Senate Bill 294 is pending in the state Senate. The bill restricts the First Amendment political rights by requiring extensive and burdensome disclaimer statements on political advertisements that infringe on the amount of time a candidate or political committee can spend conveying their message, effectively establishing limits on the amount of speech that may take place.

This bill would require speakers to include “information in disclaimers that serve no useful purpose and will ultimately diminish the amount of political speech rather than enlighten the average citizen,” CCP Research & Government Relations Director Laura Renz wrote. “Beyond clear and concise disclosure of who is funding a particular advertisement, no additional disclaimer is required and the state risks a costly and unnecessary legal battle over the constitutionality of superfluous disclaimer laws.”

Filed Under: External Relations Press Releases, External Relations Sub-Pages, Press Releases, State, State Press Releases and Blogs

Excellent observation on Citizens United buried in misinformation and bad ideas

Frank Ahrens of the Washington Post, normally a business reporter, last week ventured into the complicated and arcane waters of campaign finance regulation, and promptly fell in well over his head.

In an online column, Ahrens attempts to address the Citizens United decision as it relates to corporate spending in elections. Unfortunately, by the second paragraph he is floundering:

The decision means that now, corporations and unions can express their free speech by donating directly to political candidates.

No, no, a thousand times no. The Citizens United decision freed up corporations, unions, advocacy groups, and other associations to spend independently of candidates urging their defeat or election, not to make contributions directly to candidates. The law banning direct corporate contributions, the Tillman Act (one of the two lasting legacies of “Pitchfork” Ben Tillman, the other legacy of course being Jim Crow), is still alive and well, as are those sections of the Taft-Hartley Act banning similar contributions from unions.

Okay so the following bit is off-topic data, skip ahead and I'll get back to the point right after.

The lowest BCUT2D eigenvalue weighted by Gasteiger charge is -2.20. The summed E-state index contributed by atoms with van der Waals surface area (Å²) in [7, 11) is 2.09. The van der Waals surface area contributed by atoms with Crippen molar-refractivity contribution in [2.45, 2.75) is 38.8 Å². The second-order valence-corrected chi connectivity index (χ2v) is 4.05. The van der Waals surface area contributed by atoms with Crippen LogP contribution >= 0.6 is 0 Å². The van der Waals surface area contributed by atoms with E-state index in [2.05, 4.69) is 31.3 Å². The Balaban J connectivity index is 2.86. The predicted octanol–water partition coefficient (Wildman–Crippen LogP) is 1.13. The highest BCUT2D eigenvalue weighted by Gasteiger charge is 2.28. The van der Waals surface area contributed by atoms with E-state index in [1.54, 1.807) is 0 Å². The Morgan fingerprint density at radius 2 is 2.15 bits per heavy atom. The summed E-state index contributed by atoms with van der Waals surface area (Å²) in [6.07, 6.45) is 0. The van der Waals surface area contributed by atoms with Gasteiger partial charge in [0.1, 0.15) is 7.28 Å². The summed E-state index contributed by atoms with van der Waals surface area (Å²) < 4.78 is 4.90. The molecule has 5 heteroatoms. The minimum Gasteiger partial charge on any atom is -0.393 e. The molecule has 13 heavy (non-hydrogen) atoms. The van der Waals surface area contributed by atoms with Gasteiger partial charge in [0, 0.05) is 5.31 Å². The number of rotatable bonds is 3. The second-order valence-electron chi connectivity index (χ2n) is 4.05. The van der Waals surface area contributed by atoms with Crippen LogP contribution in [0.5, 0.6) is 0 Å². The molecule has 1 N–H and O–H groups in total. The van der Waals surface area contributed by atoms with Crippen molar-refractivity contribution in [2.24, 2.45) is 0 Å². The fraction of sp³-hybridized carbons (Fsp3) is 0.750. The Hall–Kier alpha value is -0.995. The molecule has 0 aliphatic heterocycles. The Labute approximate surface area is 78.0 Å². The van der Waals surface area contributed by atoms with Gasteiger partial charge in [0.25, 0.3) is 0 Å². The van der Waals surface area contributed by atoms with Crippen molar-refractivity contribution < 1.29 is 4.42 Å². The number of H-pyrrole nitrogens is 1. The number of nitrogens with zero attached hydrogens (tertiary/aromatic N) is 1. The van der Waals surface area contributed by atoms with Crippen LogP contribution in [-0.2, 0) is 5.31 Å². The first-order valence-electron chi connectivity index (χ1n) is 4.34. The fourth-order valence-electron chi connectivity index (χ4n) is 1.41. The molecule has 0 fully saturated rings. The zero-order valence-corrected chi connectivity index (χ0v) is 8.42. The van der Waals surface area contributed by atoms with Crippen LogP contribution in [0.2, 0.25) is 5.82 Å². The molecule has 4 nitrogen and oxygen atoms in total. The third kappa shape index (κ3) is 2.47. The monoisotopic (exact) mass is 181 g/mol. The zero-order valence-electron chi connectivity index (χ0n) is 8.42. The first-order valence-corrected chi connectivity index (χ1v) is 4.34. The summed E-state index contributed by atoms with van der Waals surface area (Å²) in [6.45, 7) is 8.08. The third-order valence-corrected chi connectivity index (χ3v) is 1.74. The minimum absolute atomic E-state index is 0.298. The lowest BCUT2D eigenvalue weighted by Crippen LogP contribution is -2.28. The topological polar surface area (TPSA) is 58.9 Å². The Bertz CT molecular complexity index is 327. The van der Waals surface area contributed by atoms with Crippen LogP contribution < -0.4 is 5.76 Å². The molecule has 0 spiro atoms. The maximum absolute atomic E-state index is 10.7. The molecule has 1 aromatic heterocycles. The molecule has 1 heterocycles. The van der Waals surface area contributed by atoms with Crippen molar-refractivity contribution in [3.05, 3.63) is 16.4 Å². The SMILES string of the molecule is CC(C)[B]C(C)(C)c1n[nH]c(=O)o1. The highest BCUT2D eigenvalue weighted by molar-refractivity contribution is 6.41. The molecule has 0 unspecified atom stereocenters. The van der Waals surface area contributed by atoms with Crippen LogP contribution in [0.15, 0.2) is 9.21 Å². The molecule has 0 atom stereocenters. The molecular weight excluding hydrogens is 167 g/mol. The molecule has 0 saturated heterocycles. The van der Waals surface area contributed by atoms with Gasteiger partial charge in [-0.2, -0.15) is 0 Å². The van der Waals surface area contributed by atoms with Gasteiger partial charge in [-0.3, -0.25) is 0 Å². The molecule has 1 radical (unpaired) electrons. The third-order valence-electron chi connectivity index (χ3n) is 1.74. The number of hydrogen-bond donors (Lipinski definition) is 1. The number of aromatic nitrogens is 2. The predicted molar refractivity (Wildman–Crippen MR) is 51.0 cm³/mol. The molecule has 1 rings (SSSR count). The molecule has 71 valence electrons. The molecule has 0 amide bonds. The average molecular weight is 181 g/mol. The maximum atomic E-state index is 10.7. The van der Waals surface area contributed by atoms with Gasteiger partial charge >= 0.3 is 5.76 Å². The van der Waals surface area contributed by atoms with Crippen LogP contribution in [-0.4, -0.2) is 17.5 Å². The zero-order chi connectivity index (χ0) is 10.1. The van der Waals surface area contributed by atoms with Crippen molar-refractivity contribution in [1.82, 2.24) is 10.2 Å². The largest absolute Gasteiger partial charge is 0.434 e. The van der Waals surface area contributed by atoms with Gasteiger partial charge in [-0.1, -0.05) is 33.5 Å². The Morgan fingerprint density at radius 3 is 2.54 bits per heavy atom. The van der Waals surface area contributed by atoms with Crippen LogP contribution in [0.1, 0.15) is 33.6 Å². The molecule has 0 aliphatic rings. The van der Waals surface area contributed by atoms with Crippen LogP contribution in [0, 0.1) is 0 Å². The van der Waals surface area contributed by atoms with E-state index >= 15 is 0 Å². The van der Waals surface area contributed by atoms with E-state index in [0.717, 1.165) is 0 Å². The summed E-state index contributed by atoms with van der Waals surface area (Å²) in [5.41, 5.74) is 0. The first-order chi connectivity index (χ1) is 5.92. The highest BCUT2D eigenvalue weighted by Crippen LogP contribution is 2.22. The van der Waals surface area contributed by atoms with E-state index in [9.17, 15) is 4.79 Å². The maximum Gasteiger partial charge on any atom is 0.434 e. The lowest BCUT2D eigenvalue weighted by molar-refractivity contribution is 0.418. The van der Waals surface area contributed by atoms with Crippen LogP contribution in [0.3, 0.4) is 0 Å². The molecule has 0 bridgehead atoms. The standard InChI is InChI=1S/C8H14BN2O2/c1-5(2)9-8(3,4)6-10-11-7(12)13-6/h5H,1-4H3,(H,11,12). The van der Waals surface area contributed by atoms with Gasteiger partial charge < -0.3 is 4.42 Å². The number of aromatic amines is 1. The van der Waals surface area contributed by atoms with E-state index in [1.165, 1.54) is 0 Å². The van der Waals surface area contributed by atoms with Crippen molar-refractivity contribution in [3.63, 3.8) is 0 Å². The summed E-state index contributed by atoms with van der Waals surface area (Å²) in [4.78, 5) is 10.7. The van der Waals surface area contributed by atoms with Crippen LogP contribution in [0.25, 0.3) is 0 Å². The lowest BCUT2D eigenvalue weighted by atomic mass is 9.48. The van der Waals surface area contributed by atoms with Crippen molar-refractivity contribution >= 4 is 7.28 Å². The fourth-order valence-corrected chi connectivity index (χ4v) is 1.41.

Filed Under: Blog

Life After Citizens United (updated March 22)

Filed Under: In the News

Hoersting joins PRI’s panel on Citizens United

Today’s discussion on Public Radio International’s “To the Point” program featured a diverse range of views —including CCP’s Steve Hoersting—on the Supreme Court’s recent decision in Citizens United and its implications for politics and campaign finance.

From the show’s description:

The US Supreme Court: Free Speech and Money in Politics (12:07PM)

The US Supreme Court has taken the limits off campaign spending by corporations and unions. Has that liberated a major cause of corruption? Critics say public policy is for sale in Congress, and that unlimited special-interest spending will make things worse for both Liberals and Conservatives. Defenders say corporations and unions have rights of free speech, like people.  Does that mean they can run for office? One corporation has already declared its candidacy. We talk about issues at the heart of Americans’ declining confidence in their government.